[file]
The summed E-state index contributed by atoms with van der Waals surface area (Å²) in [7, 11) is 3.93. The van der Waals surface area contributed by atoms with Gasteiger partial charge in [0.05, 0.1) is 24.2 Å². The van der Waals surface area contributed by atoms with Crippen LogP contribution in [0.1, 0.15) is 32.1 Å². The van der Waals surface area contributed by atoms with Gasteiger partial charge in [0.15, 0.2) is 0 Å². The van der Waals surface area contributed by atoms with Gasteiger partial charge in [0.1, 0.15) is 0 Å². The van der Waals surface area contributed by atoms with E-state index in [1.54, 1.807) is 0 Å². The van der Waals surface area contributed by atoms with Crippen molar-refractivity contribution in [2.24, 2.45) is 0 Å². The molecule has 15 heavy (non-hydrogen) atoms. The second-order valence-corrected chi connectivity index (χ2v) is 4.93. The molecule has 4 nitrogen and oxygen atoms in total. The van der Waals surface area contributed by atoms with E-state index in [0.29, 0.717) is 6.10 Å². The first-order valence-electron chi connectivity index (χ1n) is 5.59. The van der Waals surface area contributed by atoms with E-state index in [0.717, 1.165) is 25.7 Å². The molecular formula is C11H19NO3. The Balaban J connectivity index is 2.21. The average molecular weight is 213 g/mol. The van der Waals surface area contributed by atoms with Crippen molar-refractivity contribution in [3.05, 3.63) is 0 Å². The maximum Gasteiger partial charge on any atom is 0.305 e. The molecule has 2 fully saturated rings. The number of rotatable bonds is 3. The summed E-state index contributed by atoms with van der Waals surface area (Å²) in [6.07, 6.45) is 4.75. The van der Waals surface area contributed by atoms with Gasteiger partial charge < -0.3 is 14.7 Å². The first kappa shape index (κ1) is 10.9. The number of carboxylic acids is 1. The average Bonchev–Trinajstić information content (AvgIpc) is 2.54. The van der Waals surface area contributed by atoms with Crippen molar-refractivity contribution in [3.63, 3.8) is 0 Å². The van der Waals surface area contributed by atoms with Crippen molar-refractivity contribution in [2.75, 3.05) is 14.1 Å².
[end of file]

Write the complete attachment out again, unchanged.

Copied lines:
The summed E-state index contributed by atoms with van der Waals surface area (Å²) in [7, 11) is 3.93. The van der Waals surface area contributed by atoms with Gasteiger partial charge in [0.05, 0.1) is 24.2 Å². The van der Waals surface area contributed by atoms with Crippen LogP contribution in [0.1, 0.15) is 32.1 Å². The van der Waals surface area contributed by atoms with Gasteiger partial charge in [0.15, 0.2) is 0 Å². The van der Waals surface area contributed by atoms with Gasteiger partial charge in [0.1, 0.15) is 0 Å². The van der Waals surface area contributed by atoms with E-state index in [1.54, 1.807) is 0 Å². The van der Waals surface area contributed by atoms with Crippen molar-refractivity contribution in [2.24, 2.45) is 0 Å². The molecule has 15 heavy (non-hydrogen) atoms. The second-order valence-corrected chi connectivity index (χ2v) is 4.93. The molecule has 4 nitrogen and oxygen atoms in total. The van der Waals surface area contributed by atoms with E-state index in [0.29, 0.717) is 6.10 Å². The first-order valence-electron chi connectivity index (χ1n) is 5.59. The van der Waals surface area contributed by atoms with E-state index in [0.717, 1.165) is 25.7 Å². The molecular formula is C11H19NO3. The Balaban J connectivity index is 2.21. The average molecular weight is 213 g/mol. The van der Waals surface area contributed by atoms with Crippen molar-refractivity contribution in [3.05, 3.63) is 0 Å². The maximum Gasteiger partial charge on any atom is 0.305 e. The molecule has 2 fully saturated rings. The number of rotatable bonds is 3. The summed E-state index contributed by atoms with van der Waals surface area (Å²) in [6.07, 6.45) is 4.75. The van der Waals surface area contributed by atoms with Gasteiger partial charge < -0.3 is 14.7 Å². The first kappa shape index (κ1) is 10.9. The number of carboxylic acids is 1. The average Bonchev–Trinajstić information content (AvgIpc) is 2.54. The van der Waals surface area contributed by atoms with Crippen molar-refractivity contribution in [3.63, 3.8) is 0 Å². The van der Waals surface area contributed by atoms with Crippen molar-refractivity contribution in [2.75, 3.05) is 14.1 Å².